In February 2022, The tech sector in Ukraine boomed. According to the IT Association of Ukraine, the country’s IT exports will triple between 2016 and 2021 to nearly $7 billion a year. The universities have long been a formidable production line for STEM talent, and thousands of these young graduates helped Ukraine become first Europe’s back office, filled with developers and designers working for international clients, and then an innovation center in its own right, with a stream of advanced startups: from deep tech and robotics to translation and AI.
The war should have put an end to that. The large-scale invasion of Russia has killed or wounded tens of thousands of civilians and soldiers, many of whom have moved from ordinary life to the front lines. Millions of people have been driven from their homes and are now scattered across Europe and beyond. Russia has shut down infrastructure, power and telecoms targets and threatens to cut Ukrainian companies off from their customers and lenders abroad.
And yet the technology sector not only survived, but thrived: By the end of 2022, Ukraine’s IT exports had grown by almost 7 percent, while the economy shrank by almost a third. These are the stories of how four startups survived, but they are just one example of the thousands of acts of extraordinary resilience, defiance, courage and cooperation in Ukraine’s tech sector.
“Music is a very powerful tool.”
As a PhD candidate in quantum physics in the waning days of the Soviet Union, Andriy Dakhovskyy hid smuggled vinyl records of western rock music in his room. “I was lucky not to be caught by the KGB,” he says. “When the Soviet Union fell and you could easily go to a record store and buy Led Zeppelin, something important was missing for me. The feeling of exclusivity, of being underground.”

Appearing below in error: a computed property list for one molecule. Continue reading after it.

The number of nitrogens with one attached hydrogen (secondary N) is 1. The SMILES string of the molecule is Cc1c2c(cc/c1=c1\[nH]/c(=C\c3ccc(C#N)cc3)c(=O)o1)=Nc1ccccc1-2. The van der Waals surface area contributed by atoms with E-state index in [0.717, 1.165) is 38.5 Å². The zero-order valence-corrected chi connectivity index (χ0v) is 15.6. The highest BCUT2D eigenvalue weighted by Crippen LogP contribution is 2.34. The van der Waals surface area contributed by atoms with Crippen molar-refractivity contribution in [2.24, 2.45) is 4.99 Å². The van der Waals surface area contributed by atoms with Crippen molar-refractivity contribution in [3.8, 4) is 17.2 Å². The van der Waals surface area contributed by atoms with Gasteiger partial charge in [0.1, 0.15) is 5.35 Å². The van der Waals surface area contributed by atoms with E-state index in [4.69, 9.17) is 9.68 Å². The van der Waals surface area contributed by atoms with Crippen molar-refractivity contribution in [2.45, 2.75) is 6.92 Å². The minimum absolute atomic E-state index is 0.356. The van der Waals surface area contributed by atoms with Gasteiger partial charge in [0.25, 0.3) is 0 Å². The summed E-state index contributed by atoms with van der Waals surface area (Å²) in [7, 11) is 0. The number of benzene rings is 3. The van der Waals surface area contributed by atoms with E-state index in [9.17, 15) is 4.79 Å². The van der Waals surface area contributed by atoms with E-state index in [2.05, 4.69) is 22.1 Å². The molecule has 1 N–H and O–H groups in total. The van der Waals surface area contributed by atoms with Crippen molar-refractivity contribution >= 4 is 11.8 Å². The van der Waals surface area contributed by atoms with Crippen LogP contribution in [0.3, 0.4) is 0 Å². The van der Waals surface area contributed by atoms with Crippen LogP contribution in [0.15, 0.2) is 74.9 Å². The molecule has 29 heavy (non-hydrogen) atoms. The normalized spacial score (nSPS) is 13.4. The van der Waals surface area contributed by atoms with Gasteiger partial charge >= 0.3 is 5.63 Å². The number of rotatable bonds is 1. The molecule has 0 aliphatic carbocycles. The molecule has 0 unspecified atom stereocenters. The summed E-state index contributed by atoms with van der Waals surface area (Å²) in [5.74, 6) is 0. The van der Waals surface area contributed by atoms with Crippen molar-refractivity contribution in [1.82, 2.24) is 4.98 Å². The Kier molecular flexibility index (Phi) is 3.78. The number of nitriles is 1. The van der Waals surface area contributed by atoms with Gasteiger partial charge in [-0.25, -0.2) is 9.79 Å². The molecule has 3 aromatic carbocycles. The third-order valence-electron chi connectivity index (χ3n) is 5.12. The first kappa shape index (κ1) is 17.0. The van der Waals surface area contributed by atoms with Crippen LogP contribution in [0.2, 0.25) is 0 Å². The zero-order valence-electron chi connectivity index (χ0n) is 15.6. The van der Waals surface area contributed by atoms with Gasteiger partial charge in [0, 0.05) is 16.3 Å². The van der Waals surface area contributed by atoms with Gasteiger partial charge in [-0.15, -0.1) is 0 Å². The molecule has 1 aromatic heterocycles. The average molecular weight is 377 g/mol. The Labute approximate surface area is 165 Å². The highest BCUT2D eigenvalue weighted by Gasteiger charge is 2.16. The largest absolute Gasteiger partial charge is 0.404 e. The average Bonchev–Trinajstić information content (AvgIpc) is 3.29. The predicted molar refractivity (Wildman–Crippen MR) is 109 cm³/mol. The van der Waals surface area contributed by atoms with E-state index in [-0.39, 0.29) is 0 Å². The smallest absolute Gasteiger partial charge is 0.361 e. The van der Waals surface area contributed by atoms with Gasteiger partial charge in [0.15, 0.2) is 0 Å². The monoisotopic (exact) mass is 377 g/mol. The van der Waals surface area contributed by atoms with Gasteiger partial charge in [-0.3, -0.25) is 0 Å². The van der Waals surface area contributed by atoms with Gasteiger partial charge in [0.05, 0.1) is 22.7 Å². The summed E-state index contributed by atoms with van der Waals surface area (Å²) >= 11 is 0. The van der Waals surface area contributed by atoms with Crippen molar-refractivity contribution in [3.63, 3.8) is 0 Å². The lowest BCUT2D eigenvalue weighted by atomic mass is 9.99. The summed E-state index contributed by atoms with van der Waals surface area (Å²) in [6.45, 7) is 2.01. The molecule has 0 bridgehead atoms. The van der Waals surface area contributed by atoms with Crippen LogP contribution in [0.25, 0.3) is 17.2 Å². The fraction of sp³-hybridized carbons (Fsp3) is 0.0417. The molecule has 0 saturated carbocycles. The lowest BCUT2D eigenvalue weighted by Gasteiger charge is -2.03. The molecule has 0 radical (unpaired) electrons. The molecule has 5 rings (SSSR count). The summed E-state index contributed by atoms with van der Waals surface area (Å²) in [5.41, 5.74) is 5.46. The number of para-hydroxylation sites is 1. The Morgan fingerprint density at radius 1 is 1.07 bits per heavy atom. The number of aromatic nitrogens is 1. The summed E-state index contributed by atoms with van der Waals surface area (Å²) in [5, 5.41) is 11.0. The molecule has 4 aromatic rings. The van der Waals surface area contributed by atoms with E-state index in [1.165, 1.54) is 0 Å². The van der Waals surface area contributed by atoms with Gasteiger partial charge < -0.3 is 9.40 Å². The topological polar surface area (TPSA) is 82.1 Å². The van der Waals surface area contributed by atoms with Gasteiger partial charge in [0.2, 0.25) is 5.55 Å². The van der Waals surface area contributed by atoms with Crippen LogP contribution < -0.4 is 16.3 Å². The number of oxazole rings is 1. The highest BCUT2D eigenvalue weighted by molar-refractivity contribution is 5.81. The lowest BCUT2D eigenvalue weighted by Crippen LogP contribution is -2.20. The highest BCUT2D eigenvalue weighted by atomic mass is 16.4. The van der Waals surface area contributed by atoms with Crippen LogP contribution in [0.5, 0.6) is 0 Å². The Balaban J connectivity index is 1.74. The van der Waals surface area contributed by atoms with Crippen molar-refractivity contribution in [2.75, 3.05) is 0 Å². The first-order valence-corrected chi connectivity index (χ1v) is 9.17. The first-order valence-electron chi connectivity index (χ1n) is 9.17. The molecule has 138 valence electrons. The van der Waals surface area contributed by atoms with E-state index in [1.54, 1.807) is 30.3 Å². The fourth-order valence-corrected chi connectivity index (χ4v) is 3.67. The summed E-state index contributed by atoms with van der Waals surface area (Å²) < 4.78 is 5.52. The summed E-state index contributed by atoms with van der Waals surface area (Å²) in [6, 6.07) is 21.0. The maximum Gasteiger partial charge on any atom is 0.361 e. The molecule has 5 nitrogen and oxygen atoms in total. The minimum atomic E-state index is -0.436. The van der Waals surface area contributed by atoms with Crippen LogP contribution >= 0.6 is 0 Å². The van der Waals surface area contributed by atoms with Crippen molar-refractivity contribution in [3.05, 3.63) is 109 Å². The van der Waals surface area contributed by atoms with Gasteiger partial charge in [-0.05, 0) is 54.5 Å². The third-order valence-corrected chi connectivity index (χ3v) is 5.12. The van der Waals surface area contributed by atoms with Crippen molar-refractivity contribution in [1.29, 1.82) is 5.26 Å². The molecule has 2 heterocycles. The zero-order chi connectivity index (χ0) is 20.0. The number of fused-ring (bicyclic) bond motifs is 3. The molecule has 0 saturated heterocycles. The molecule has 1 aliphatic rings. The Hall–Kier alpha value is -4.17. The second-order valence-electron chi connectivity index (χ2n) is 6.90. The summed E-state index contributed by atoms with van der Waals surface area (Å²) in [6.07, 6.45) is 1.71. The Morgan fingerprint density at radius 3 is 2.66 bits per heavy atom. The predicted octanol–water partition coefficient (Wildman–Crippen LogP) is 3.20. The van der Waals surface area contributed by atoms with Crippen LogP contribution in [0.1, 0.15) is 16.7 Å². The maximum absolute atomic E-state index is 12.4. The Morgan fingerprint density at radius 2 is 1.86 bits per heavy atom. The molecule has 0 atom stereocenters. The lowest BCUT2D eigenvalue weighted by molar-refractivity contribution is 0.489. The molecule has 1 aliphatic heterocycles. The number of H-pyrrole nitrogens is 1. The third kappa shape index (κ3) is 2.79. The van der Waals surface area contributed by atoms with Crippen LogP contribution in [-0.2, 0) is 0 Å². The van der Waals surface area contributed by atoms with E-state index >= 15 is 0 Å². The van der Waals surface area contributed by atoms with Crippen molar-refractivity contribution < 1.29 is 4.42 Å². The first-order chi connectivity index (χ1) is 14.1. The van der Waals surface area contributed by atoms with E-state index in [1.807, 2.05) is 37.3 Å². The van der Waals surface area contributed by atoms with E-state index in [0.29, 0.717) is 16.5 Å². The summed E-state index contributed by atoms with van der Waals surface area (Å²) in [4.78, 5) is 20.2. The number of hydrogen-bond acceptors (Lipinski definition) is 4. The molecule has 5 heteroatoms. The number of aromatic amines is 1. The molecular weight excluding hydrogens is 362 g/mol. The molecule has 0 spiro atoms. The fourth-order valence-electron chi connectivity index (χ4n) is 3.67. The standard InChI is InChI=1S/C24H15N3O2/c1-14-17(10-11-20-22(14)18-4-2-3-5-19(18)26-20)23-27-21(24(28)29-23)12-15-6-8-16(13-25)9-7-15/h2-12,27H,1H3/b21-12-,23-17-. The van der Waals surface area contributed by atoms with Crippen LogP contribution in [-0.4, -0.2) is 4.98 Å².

Dakhovskyy turned his forbidden love of rock into a career, eventually establishing Universal Music’s first office in Kiev and becoming a central figure in the development of the Ukrainian music industry in its anarchic post-Soviet revival. He brought Elton John to Ukrainian TV and produced Kiev’s first rock opera. As we drive through the center of Kiev, he points out the nightclub he ran, more or less by accident, after being convinced to invest in it by a friend in need of a loan. It is now closed, battered first by Covid, then by the war.
In 2020, Dakhovskyy launched Djooky with business partners in Ukraine and the US, based on the belief that lesser-known artists – especially those from outside America – get a raw deal on platforms like Spotify, where only a small number of high-profile musicians make good money. “The music industry is heavily, heavily monopolized and centralized,” he says. “I know the system… and I couldn’t change the system from the inside.”
Djooky is a marketplace where fans can essentially buy shares in artists, helping them build a profile and capitalize on their success. When the 2020 Eurovision Song Contest was canceled due to the pandemic, the company launched its own Djooky Music Awards, allowing fans to vote for their favorite song in a huge multi-national competition that attracted artists and listeners from all over the world. The platform has 200,000 registered users, submissions from artists from over 140 countries and has held 15 successful auctions.